So… The Jews arrived in Spain in the first century. They lived amongst everyone else very peacefully. They spoke Spanish and did all the Spanish things while praying in Hebrew at a synagogue. But other than that, they were just like every other Spaniard and there was no issue. Fast forward a little bit —In the 14th century, Spain was suffering from an economic crisis. The “pueblo” was starving, poor and miserable and they needed someone to blame their problem on. So obviously, the only logical scape goat was the Jews. They were wealthy and held positions of power, therefore they must be the reason of the economic crisis, right? Makes sense. Naturally, the people of the pueblo started murdering the Jews and for the first time in Spain’s history, it was dangerous to be Jewish. Many converted to Christianity in exchange for their lives. BUT even though they went through the process of converting, attended church weekly, etc., they were still Jews at heart and continued to believe and follow the Jewish faith in secrecy.

Ok now that you understand all of that- let’s talk about the Inquisition. The Catholic Monarchs – Isabel and Fernando – established the infamous Spanish Inquisition in 1478. What most people don’t know about the Inquisition is that it was only targeted people who were baptized. More specifically, people who were baptized and did not fully accept or follow the Catholic Church’s dogma also known as heresy. Make any sense why I gave you so much background info? Because now Jews who converted fall into this category. Hence the murdering and the exile that you have all heard about! Interesting, isn’t it?

Well the legacy of the Inquisition lives on and almost everyone in Spain is Catholic and those who aren’t are atheists. So being Jewish here is unique and frankly, kind of dangerous.

I have visited Toledo, Segovia, and Sevilla- all of which have beautiful and antique Jewish neighborhoods. I felt moved and I felt connected in each one. It sounds odd but there was just a way about it- a feeling. I felt comfortable and was dying to know the history and the stories that had happened there.

Today is Yom Kippur. I decided to attend services and went to one of the two synagogues in Madrid (not 100% sure about that number, but it is definitely one of very few, if not the only one)– Beth Yaacov Synagogue. Last night, a few friends and I went to Kol Nidre and had no idea what to expect. It was a small building that was guarded by 3 cop cars and many many men carrying legit machine guns. This startled me and I didn’t know what to think or feel. Should I feel safe that they are here or sad that this is necessary? Anyways, we went inside and were greeted in a rather harsh way because they were on high alert and worried about safety. Then we were told that the service will start soon to make ourselves comfortable. Everyone around us was speaking English because we were apparently attending the Ashkenazi service which they only have during the High Holy Days. The Sephardic service was upstairs and had a lot more people in it in comparison to the 30 people at my service. Overall, there were very few people at the synagogue especially considering that it was one of the only synagogues.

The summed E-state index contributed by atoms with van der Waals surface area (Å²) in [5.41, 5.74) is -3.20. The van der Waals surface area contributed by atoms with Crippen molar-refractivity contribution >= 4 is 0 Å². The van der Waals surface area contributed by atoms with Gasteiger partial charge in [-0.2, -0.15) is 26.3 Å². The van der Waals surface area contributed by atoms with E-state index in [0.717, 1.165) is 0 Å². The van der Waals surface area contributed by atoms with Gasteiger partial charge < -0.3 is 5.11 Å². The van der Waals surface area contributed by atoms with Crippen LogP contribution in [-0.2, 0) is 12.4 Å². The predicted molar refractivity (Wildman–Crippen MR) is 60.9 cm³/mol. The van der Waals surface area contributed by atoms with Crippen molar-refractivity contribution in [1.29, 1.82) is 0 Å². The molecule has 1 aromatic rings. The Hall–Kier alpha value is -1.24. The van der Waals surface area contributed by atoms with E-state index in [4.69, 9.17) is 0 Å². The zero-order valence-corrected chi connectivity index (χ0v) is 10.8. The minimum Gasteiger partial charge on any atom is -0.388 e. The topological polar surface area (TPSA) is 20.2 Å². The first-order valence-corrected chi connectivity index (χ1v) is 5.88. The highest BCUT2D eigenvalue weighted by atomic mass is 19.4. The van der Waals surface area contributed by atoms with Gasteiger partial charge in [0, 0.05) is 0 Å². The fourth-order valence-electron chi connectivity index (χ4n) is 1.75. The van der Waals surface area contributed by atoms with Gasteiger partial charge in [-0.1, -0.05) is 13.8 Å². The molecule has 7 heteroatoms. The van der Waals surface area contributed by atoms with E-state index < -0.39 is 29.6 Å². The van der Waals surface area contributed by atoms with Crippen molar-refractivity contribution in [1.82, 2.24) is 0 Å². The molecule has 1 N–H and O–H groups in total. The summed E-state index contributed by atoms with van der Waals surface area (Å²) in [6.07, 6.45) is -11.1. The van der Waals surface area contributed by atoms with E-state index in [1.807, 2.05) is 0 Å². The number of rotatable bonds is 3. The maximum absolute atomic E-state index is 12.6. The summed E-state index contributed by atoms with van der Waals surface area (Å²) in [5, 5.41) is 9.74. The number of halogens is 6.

It was extremely conservative, maybe even orthodox? The women and men were separated. The men all were wearing kippahs AND tallits. The service was entirely in Hebrew. The rabbi/cantor had his back turned to us the whole time and was bowing continually for the entire duration of the service. How did he not get dizzy or faint? I don’t know. I could hardly follow along so I decided to focus on the beauty of the service and just listen.

For the past 3 years, there has always been a REALLY cute Jewish boy at services that I never see again. At Hillel, the past two years, this has happened and now here, it has also happened. I was sitting next to said cute boy’s mom and got all the info out of her. They were from Germany, he was my age, and he was studying here in Madrid! I was debating attending services the next day, but decided it would be worth it to go and see him again. Unfortunately, he didn’t show even though his mom said they would. The annual vanishing cute boy at High Holy Day services must be  one of His ways of punishing me. Maybe if I sin less this year, the cute boy at services next year won’t disappear.

The German boy and his mother didn’t make it but the service was still lovely: similar to the Kol Nidre, just even less people were in attendance. There is never a dull moment in my life so of course, something else noteworthy happened. My friend and I were leaving services and she was on her phone with snapchat open. The men at the door stopped us and started yelling “She’s filming!! Call the cops!!” We freaked out and did everything we could to prove to them that she wasn’t actually filming anything. They screamed and told us we weren’t respecting the sacred holiday and that we could not come back to this place. Another man came over to ease the situation and to console us. He explained that being Jewish in Spain is very dangerous and extremely difficult so they have to always be on high alert and don’t take little things like these lightly. We were terrified but more than that, I felt so sad. It is heartbreaking that this is their reality and that they have to be that cautious just to pray and celebrate their holidays. It shouldn’t be this way. They shouldn’t need machine guns and cop cars. I haven’t stopped thinking about this since it happened. My eyes have been opened and I will never forget this experience.